`Dr. Cleo’ Made Her Mark As Doctor & Civil Rights Leader
The name of Dr. Hector P. Garcia has a historical connection to Mercedes along with a local library named in his honor.
The legendary physician and civil rights leader was awarded the Presidential Medal of Freedom in 1984. He was born in the northern Mexican state of Tamaulipas. His family moved to Mercedes when he was three years old.
The Garcia family of Mercedes would go from their Rio Grande Valley beginnings to forge a great American story – and Dr. Hector would hardly be the only Garcia success story.
His younger sister – Clotilde Perez Garcia – would become a force and legend in her own right.
She was a graduate of Mercedes High School, the class of 1934. Garcia aspired to be a physician as her father advised and in seeing her older brothers gain admission to a University of Texas System medical school. The first step after high school was attending Edinburg Junior College and earning an associate’s degree. From there, she attended the University of Texas at Austin and received her bachelor’s degree.
It was the height of the Great Depression. Her dream of becoming a physician was put on hold. For the next 10 years, she was an educator, teaching at various South Texas school districts that included her adopted hometown of Mercedes. Garcia’s father and older brothers encouraged to return to Austin and the University of Texas in the late 1940s to earn a master’s degree in education.
It was medicine where her real interests lay. She enrolled at the University of Texas Medical Branch in Galveston, just as her two older brothers Jose Antonio and Hector had done years before. In 1954, she graduated from the medical school, the only Mexican-American woman in her graduating class. Garcia would, in fact, become one of the first Mexican-American women in Texas to become a medical doctor.
“My father encouraged all the family to be physicians because he said it was the only way you could be independent and serve humanity,’’ Garcia said in a 1994 story in the Corpus Christi Caller-Times.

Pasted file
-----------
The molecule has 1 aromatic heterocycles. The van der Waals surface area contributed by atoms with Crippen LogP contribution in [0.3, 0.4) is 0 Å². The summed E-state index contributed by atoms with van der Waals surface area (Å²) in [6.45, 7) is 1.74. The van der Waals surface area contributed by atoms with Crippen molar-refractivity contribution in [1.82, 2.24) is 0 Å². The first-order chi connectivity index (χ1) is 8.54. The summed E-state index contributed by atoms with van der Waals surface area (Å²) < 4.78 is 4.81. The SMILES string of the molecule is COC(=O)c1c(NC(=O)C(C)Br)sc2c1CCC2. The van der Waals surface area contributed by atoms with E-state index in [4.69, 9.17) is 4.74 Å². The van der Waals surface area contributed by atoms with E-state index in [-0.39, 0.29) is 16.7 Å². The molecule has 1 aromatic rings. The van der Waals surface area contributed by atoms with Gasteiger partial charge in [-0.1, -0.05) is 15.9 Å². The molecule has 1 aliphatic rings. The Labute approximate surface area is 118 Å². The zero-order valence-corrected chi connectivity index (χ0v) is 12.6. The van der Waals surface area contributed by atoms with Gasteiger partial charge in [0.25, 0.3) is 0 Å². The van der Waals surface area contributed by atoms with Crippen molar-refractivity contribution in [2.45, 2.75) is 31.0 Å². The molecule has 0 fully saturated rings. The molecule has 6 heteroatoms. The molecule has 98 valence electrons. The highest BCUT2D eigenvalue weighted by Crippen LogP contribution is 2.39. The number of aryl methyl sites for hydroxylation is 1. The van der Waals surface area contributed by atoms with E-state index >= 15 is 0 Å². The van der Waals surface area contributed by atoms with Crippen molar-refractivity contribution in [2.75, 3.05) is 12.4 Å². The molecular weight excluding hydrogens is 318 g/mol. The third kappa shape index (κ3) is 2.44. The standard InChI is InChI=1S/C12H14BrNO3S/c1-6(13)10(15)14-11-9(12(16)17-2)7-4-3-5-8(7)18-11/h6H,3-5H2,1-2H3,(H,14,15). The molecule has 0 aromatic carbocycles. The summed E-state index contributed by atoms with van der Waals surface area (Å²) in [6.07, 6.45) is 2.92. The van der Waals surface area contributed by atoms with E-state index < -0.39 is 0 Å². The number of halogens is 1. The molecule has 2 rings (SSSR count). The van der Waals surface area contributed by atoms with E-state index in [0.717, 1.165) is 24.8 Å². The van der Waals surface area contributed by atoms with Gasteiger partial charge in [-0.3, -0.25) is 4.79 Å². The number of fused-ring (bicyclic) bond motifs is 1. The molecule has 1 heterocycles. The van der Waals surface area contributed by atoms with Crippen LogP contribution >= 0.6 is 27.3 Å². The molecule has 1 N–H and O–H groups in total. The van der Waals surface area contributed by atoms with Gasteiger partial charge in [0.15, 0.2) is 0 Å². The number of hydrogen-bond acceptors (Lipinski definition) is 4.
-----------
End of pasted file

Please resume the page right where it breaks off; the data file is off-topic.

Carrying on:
She would be one of six physicians in the Garcia family. Garcia, “Dr. Cleo’’ as she became to be known, set up a medical practice in Corpus Christi where her older brothers lived. She quickly made a name for herself in medicine.
“We did everything from bones to brains,’’ Dr. Clotilde Garcia said in the 1994 Caller-Times story. “Children, men, women, geriatrics. There was no distinction. I did a lot surgery because we didn’t have enough surgeons.’’
She was also known for providing medical care for the city’s poorest residents and treating them even when it meant not getting paid for her services. It is said Dr. Cleo delivered about 10,000 babies in her 40-year medical career.
“If my mother couldn’t pay at the time of service, Dr. Cleo Garcia would say, `Don’t worry mama, just pay when you can, let’s take care of these beautiful children,’’ said Sylvia Sepulveda on a Facebook post on the page of Cecilia Garcia Akers, a niece of Dr.(Cleo) Garcia.
Another Corpus Christi resident, Roel Sanchez, fondly recalled Dr. Garcia.
“Doctor Cleo was an amazing woman,’’ Sanchez said on the same Facebook page. “I am thankful that was able to deliver me in 1957. I was one of those ten thousand!’’
Outside of medicine, Dr. Garcia was active in the area of civil rights and politics. She worked with her brother to establish the American G.I. Forum. She marched in support of improved wages for farmworkers in the Valley in the 1960s. Garcia was active in politics in leading efforts to organize the South Texas presidential campaigns of John F. Kennedy in 1960 and Lyndon B. Johnson in 1964. She actively promoted local history and Hispanic genealogy. In 2008, Corpus Christi named its public library in her honor.
The Mercedes High School graduate would be inducted into the Texas Women’s Hall of Fame before her death in 2003. She was a woman of great distinction and achievement who came from a remarkable family that got its American start in Mercedes.
- Ricardo D. Cavazos